Pain strikes 1 in 10

The NPS wants aged care staff and medical professionals to take more time to investigate the root cause of an older person’s headache pain, given the recent results of a survey which found that 1/10 Aussies have a headache once a week.

  • A new Newspoll survey has shown that headache pain affects one in 10 Australians every week.
  • NPS clinical advisor, Dr Philippa Binns, wants aged care staff and medical professionals to take more time to find out the root cause of an older person’s headache.
  • NPS has used National Pain Week 2012 to raise the awareness of headache pain and the importance of identifying whether the headache is nothing or maybe something more sinister than ‘just a headache’.

By Yasmin Noone

Aged care staff and medical professionals have been cautioned against discounting older people’s headache complaints as ‘just another headache’ as the pain could well be symptomatic of a serious health concern.

According to recent Newspoll survey results, released during National Pain Week 2012 last week, headache pain affects around one in 10 Australians every week.

The 1200-respondent strong survey found that one in three people reported suffering from headaches at least once a month; and one in 10 experienced them once a week or more often.

National Prescribing Service (NPS) clinical advisor and medical practitioner, Dr Philippa Binns, said the survey statistics highlights that the common health complaint strikes every kind of person – especially those who are older, those on medication for other types of pain and those recovering from surgery or injury.

“Headaches are very common no matter what age we are,” Dr Binns said.

“The pain might be a stress or tension headache, or a migraine. Either way, it is important, especially for the elderly, that health professionals fly the red flag and be aware of other underlying causes of headaches.

“A new headache in someone over the age of 50 should make a health professional stop and think about what’s going on…as that person might have a serious underlying condition that needs addressing.”

For example, Dr Binns said, the older person’s headache could be a symptom of a subdural hemorrhage.

“Medication overuse can cause a headache or, if an older person is taking regular medicines for headaches frequently and then they stop the medication, they might get a rebound headache.”

Headache pain in the elderly could also be a result of pain elsewhere, either due to injury or surgery.

“It’s also important to be aware of medications that relieve pain or headaches and of their side effects.

“Everything should always be assessed on its merits.”
 
Dr Binns stressed that staff should not just brush pain off as “just another headache”.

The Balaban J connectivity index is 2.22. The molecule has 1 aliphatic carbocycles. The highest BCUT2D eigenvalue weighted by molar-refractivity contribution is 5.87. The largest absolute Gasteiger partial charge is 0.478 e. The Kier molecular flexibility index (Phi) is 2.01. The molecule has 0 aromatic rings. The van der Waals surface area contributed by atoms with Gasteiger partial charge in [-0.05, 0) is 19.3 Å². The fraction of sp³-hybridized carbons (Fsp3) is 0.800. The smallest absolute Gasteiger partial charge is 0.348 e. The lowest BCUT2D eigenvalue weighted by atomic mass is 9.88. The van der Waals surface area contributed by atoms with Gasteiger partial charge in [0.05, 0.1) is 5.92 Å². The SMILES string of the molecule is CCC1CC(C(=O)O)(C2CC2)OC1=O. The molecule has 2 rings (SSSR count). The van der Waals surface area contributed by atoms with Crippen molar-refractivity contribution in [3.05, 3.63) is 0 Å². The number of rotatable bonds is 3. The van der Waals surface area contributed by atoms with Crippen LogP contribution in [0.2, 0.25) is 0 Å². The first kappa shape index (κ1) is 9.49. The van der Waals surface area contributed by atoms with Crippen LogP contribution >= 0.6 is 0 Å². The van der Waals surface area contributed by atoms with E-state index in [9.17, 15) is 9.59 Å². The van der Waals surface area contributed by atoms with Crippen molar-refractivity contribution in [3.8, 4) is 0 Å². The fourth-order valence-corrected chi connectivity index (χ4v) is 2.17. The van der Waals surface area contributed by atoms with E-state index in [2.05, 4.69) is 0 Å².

“If people are showing a change in their behaviour or expressing their concern about pain, then taking the time to just try and get to the bottom of what’s going on can be invaluable.

“Investing a bit of time, not a lot of time, to look at and understanding a person’s perspective means you might be able to detect a serious condition that will be able to be treated and make the person well again.”

As per the Newspoll survey results, only around 50 per cent of those who report to having regular headaches (one or more a week) see a doctor about the issue. But, only one in three have kept a record of their symptoms or other information about their headaches.

“Your doctor can best identify your headache type and how to treat you if they have a complete picture of your headache experience.

“This means they will ask questions about your headaches, when they occur, and what treatments work for you— and this is where a headache diary can help.  If you are suffering from regular headaches, there may be certain environmental or lifestyle factors which are triggering their onset.

“For these people, keeping a headache diary can help identify these triggers and ultimately help them avoid them.”
 
A headache diary allows you to record important details about your headaches, such as symptoms, frequency and other factors which may be contributing to their onset. It also helps you and your doctor to assess how successful any treatments are.

“This can include things like avoiding triggers, reducing stress and using pain relief medicines appropriately,” says Dr Binns.

Over-the-counter pain medicines were the overwhelmingly popular choice with 81 per cent of headache sufferers reporting using one for their last headache. Massage (11 per cent) and ice packs (nine per cent) were other treatment options reported.

Access the NPS online headache diary here. 
 

Tags: headache, migraine, national-pain-week, newspoll, nps, pain,

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